A few weeks ago Carmen was looking for a pattern for a carrier for the food gifts she wanted to give to friends for Christmas. I told her that if she got started earlier next year I could help her out with knitted and fulled/felted carriers. I told her about bags I had made several years ago for the bottles of herbed vinegar I gave to co-workers at the Senior Center. She wanted to see a picture, but I don't have any. So, yesterday I made one that I will send to her. I started with a garter-stitch square for the bottom, then picked up stitches around the edge of it to knit the sides. Since the bottom is square, I thought it would be good to use five double-pointed needles - one for each side and one to knit with. It was very floppy, but I kept thinking things would improve when I got an inch or two up the sides. After almost six inches, it was still driving me crazy, so I divided the stitches onto three needles, worked with the fourth, and set the fifth aside. Immediate improvement - much more stable!
Next time I wash jeans, I'll add this to the load and see how much it changes. It is currently 5"x 5"x 11".
Are there song lyrics that annoy you? I'v found some on one of my Christmas CD's. They go something like, ". . . feel sorry for the laddie; he doesn't have a daddy; he's the little boy that Santa Claus forgot." I resent that!
Carmen was seven and a half and Dominic had just turned five when their father died on Labor Day weekend. As fall progressed and Christmas decorations appeared in the stores, they frequently asked me when I was going to get them a new daddy. That was the farthest thing from my mind; I was too busy working and caring for them. After Christmas, they stopped asking about a new daddy. I think they had daddy and Santa Claus connected and were afraid they'd have a bleak Christmas. After Santa visited anyway, they were not interested in replacing their daddy.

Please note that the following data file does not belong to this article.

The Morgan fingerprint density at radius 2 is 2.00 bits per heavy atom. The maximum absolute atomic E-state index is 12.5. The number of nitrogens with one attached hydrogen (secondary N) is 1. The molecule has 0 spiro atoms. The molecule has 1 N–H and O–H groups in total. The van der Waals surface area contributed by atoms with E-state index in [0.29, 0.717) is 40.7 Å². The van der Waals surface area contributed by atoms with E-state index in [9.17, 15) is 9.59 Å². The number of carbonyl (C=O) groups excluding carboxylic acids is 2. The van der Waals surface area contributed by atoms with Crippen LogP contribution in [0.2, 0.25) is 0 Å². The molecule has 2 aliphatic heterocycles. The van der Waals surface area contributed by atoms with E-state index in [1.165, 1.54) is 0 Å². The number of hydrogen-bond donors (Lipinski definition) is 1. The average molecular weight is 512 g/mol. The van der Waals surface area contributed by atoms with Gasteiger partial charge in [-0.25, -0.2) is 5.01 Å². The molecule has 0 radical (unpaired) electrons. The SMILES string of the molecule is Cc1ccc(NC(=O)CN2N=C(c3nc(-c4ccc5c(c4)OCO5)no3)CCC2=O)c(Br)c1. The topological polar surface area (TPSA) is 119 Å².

Don't get me wrong. I do feel sorry for that laddie, as well as my own children and many others. I think the ideal situation for children is to be in a household with a father and mother, who have as least a reasonably good marital relationship, and who are both involved in the care and training of the children. However, not everyone can have that.
Down from the soapbox now.
I gave this needlepoint to Mother many, many, many years ago. It's one of the things I reclaimed after she died, along with the afgan you see a bit of behnd the needlepoint. I wasn't sure she'd like it; it may have seemed too Catholic for her, but for years she kept it hanging throughout the year.